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Chester Zoo Keepers Lend a Hand to Exotic Starlings

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Bird keepers at Chester Zoo, in the UK, recently provided around-the-clock care to six exotic Starling chicks.

The tiny Grosbeak Starlings, which are native to Indonesia, have been successfully hand-reared after being fed a combination of pinky mouse and papaya every few hours for five weeks.

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4_Zookeepers give helping hand to exotic starling chicks (10)Photo Credits: Chester Zoo

 Now fully fledged, all six birds have made their first public appearances in the Zoo’s new Monsoon Forest exhibit (the biggest zoological building in the UK and part of an Islands zone at the zoo, which is aiming to put a spotlight on the conservation of animals and plants from South East Asia).

Bird keeper Leanne Lowton said, “The birds started out each weighing just a few grams, and helping such tiny little chicks to eat requires a high degree of patience and lots of gentle encouragement.

“We use delicate little tweezers to deliver food to them and then it’s really important to keep track of their development along the way. To do this, we pop them on to a mini set of scales and check their weight every day – making sure they’re getting everything they need.

“For a good few months it’s a time consuming process; and life does tend to revolve around the chicks’ feeding schedule, but it’s ever-so-rewarding to see them go on and fledge.”

Curator of birds, Andrew Owen, added, “It’s vitally important that our bird staff have opportunities to hone their hand-rearing skills at the zoo as it’s these very same techniques that we can use to help seriously threatened species in the wild.

“Right now, for example, we have two keepers from the zoo based in Mauritius working with some of the world’s most critically endangered birds. It’s all of the knowhow and intricate techniques that they’ve learnt at the zoo that’s enabling them to play a key role in helping to conserve the likes of the Mauritius olive white-eye, Mauritius fody and Mauritius cuckoo shrike. ”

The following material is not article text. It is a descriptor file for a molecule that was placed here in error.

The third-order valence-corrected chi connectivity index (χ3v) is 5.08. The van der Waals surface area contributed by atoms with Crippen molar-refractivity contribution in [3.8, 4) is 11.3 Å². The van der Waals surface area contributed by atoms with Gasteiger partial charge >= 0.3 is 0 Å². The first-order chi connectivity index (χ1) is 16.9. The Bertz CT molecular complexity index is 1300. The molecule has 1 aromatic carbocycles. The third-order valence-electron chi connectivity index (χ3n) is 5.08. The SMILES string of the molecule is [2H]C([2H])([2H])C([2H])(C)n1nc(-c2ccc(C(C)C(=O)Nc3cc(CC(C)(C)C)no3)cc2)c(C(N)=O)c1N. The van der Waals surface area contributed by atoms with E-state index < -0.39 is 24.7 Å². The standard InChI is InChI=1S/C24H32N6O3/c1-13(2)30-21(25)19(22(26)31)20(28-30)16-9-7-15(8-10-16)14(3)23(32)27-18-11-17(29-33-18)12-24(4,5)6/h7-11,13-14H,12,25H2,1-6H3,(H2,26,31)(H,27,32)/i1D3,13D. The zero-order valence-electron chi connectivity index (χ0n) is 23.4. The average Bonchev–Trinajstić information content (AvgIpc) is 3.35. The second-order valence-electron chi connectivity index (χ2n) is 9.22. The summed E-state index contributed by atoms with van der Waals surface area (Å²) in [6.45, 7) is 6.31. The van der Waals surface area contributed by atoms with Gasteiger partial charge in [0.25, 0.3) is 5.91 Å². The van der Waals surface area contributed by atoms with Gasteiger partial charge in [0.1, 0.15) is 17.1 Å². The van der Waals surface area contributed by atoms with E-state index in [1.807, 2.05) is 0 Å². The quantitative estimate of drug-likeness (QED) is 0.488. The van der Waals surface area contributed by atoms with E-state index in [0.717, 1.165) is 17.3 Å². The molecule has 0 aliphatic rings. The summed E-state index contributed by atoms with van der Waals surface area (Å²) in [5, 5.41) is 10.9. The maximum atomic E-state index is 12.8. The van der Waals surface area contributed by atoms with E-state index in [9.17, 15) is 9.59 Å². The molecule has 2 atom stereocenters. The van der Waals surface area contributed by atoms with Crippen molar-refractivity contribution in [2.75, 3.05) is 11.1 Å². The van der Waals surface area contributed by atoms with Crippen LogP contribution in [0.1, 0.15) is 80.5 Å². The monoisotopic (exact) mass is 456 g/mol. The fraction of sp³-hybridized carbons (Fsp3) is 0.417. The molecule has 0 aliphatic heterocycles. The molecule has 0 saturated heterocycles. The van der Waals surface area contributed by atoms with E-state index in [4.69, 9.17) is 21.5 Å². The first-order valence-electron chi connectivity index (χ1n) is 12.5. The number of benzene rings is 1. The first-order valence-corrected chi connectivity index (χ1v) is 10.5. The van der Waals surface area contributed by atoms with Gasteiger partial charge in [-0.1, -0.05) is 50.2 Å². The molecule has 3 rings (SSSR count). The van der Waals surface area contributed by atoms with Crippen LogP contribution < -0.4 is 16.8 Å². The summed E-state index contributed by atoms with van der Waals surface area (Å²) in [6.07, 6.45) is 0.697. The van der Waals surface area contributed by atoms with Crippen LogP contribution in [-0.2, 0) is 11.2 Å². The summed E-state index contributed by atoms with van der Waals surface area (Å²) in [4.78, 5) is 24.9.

Chester Zoo works towards the conservation of numerous bird species around the world including projects in Bali, Java and Sumatra.

The Grosbeak Starling (Scissirostrum dubium), also known as the Grosbeak Myna, Finch-billed Myna, or Scissor-billed Starling, is a species in the family Sturnidae. It is native to tropical lowlands, forests, and wetlands of Sulawesi, Indonesia.

They nest is colonies, sometimes numbering hundreds of pairs. Nests are built in rotting or dying tree trunks. The average clutch consists of 2 eggs laid about 24 hours apart. The eggs are pale blue with fawn and brown speckles. Both parents participate in incubation, generally for about 13 to 14 days. Usually, only one nestling survives to fledging. The chicks are fully fledged when about 21 to 23 days old.

Grosbeak Starlings feed on fruits, insects, and grain. The species is highly vocal in colonies and feeding flocks.

They are currently classified as “Least Concern” on the IUCN Red List of Threatened Species. The population is suspected to be in some decline due to ongoing habitat destruction and fragmentation.

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7_Adult grosbeak starling (2)

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10_Adult grosbeak starling (1)

 

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